There’s Something About Catherine
Catherine Guy is the only woman to head up one of Ireland’s Top Ten law firms. She is not the first and won’t be the last but she is unique at the moment. ByrneWallace has almost 50:50 female to male ratio though all its leadership teams and Catherine believes that this has been good for business on so many levels. “The mixture and the interaction between men and women is just so beneficial to a business, so beneficial to decision making, so beneficial to proper and challenging debate that actually gets you to the right decisions at the end of the day.”
Taking Responsibility For Your Own Career
Catherine didn’t have an easy or straight rise to the top and recalls resistance she met along the way in her early career. Speaking about only her own experience Catherine says she sat for months waiting for someone to notice how great she was. “I was doing a great job and I was churning out the numbers, managing the client relationships, and I waited for someone to notice that, and then it finally dawned on me that nobody was going to notice unless I actually went out and said it. That’s what started the discussion, which initially didn’t go as fluidly as I would like it to have gone, but ultimately was successful.” She sees the same trait in many of the younger people in organisations today where there can be a tendency for both young men and women, who are so sophisticated and confident in many ways, to sit back and wait to be noticed. Her advice for any young career minded woman or man is to chart their own course. “You need to take responsibility and ownership of your own career”. It is something that is probably lost on younger women and younger men she believes. “They still don’t take responsibility and ownership, not in a threatening or an aggressive way, but actually feel responsible for making their own development as opposed to expecting an organisation, or management, or the world to recognise it for them.”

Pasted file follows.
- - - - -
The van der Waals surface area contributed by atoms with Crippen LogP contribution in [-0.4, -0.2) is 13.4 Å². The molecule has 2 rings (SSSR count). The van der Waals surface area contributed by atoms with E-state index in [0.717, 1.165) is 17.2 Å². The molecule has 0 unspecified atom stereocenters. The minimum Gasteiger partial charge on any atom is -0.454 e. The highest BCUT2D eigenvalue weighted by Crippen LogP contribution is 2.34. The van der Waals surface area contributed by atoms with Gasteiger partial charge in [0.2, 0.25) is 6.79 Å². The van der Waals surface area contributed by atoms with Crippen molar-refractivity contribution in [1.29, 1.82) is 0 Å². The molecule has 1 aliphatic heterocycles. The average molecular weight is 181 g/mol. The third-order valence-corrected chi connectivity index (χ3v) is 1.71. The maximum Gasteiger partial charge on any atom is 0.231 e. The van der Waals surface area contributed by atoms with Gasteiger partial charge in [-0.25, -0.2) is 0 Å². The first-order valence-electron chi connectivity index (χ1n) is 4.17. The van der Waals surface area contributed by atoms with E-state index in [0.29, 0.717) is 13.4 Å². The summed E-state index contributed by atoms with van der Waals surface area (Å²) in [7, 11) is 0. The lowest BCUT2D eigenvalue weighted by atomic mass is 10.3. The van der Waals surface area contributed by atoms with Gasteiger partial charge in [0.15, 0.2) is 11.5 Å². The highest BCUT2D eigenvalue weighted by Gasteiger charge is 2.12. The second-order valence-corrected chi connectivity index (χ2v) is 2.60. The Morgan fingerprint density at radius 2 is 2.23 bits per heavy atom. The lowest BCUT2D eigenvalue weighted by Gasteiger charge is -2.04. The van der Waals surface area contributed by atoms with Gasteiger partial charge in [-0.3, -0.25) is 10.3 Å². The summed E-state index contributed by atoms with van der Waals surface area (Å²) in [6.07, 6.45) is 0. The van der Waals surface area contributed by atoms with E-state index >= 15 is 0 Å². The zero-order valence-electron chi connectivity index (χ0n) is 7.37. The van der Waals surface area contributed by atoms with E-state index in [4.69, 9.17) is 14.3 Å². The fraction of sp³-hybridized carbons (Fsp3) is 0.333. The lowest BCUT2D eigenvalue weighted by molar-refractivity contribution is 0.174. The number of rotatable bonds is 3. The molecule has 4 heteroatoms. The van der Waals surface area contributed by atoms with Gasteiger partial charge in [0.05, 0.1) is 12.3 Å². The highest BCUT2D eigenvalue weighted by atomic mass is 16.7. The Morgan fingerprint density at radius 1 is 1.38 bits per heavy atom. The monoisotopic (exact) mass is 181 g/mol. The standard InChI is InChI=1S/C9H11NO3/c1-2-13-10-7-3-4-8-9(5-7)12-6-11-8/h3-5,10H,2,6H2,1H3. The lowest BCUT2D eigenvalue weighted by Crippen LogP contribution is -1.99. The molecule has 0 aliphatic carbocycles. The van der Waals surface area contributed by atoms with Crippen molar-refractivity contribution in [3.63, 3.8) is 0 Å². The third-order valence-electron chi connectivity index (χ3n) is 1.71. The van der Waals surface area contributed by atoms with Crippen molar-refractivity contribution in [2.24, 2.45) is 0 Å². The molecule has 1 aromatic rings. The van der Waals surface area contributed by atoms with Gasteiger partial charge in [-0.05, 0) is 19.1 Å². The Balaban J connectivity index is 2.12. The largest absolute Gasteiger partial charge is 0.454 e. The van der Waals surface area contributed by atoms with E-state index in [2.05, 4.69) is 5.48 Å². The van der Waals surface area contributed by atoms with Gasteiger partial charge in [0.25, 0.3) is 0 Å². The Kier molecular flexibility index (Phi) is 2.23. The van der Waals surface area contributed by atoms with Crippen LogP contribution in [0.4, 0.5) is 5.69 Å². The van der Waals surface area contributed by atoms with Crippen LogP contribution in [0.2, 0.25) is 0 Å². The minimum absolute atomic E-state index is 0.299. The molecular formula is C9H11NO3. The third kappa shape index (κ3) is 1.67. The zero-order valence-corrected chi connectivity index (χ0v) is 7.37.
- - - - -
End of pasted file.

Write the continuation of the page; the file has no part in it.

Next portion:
ByrneWallace have mentoring and leadership development through their own mini MBA in the last year or two to partners and associates both men and women which has been very good. “It’s about personal development, coaching skills, communications, recognising your own personality, how you communicate and how that comes across to other people.”
On her own leadership style Catherine talks about her own authentic leadership in the podcast. “It is impossible to lead people, to gain their respect to motivate them unless you truly actually believe in what you are talking about, you can only truly believe it and you can only do that if if you show you actually believe it.”
“I am not bad in a crises and I would not have said that 10 years ago. I have learned that most things won’t kill you and the world doesn’t end on most things. I have learned to be more considered in my thinking and not to be reactionary or knee jerk in my thinking and that is important. I really like people and I am interested in how people develop and in supporting people in getting to the best point that they can and happiest point that they can. They are the flip side of the same thing.”
Nerdy About Organisational Behaviour